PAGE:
Author: John Seabrook
Links: Amazon|Indiebound |Goodreads
Summary: This was an interesting book, but it needed to be more focused and organized, so it could do one thing well.
“Over the last two decades a new type of song has emerged. Today’s hits bristle with “hooks,” musical burrs designed to snag your ear every seven seconds. Painstakingly crafted to tweak the brain’s delight in melody, rhythm, and repetition, these songs are industrial-strength products made for malls, casinos, the gym, and the Super Bowl halftime show. The tracks are so catchy, and so potent, that you can’t not listen to them. Traveling from New York to Los Angeles, Stockholm to Korea, John Seabrook visits specialized teams composing songs in digital labs with novel techniques, and he traces the growth of these contagious hits from their origins in early ’90s Sweden to their ubiquity on today’s charts.”
Me being me, I was hoping this book would be about the technical details of designing a hit. What do people who make hits look for? Are there cool algorithms that people use to spot or design hits? Although the book briefly mentioned that hit-identifying algorithms exist, disappointingly few details were given. This was definitely more of a history of the music industry. That was interesting to me too, especially hearing about how artists and songs I know got their start. There were some fascinating fun facts and the analysis of individual songs were eye-opening. I could have loved this as a history, had it been done well.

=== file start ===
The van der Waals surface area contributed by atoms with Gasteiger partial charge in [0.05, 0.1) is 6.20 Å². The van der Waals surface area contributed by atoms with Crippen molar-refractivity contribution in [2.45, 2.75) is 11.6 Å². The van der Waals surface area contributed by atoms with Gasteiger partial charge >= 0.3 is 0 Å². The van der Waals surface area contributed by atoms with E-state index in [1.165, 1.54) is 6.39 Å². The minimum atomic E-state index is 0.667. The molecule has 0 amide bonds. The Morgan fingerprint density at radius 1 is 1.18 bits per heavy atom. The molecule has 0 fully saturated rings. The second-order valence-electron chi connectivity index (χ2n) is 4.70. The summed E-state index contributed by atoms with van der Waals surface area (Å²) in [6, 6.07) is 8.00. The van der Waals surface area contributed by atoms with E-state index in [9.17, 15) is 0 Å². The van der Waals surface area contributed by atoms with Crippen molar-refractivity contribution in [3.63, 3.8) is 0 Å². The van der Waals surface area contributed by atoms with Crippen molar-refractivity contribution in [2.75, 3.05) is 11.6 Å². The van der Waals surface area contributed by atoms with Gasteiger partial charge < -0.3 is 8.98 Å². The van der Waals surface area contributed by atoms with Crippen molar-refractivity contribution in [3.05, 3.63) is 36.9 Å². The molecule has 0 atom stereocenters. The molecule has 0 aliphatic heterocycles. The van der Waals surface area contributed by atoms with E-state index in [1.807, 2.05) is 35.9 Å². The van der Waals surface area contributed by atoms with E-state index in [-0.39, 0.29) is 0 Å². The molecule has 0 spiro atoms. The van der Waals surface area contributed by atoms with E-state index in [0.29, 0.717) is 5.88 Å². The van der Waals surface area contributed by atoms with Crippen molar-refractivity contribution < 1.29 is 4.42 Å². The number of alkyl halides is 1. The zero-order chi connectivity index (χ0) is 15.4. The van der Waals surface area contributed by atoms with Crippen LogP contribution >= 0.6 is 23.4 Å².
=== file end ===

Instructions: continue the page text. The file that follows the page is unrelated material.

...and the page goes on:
What prevented this from working for me as a history was the lack of focus and organization. The story opens, closes, and has an intermission that focus on the author’s family. Large chunks of the book focus on individual artists; the history of specific companies; or the advent of music streaming. These sections didn’t connect well and the focus was far too broad for one book to offer a comprehensive history. I couldn’t figure out why the author chose to include the hits he did and not others. No generalized conclusions could be drawn. I often started a chapter and couldn’t figure out how it connected to the previous one. I hate when an a nonfiction author makes me feel lost!
It would have helped if the author had given us more of a map at the beginning of the book. I also think this was a nonfiction book that would have worked better if the author put more of himself into it. It seems as though he had some very cool experiences while researching this book, from going to Korea to learn about K-pop to meeting producers behind major hits. Had he organized the book as a timeline of his experiences, I think that might have given it the cohesive feel it was lacking. After finishing the rest of my review, I was going to post this on goodreads and saw another reviewer mention that this book is built around pieces the author already wrote for The New Yorker. Now that explains a lot! Had it been billed as a collection of short vignettes, I think it would have been better able to meet my expectations.
Have you ever read a book that an author put together from other pieces they’ve written? Did it work for you?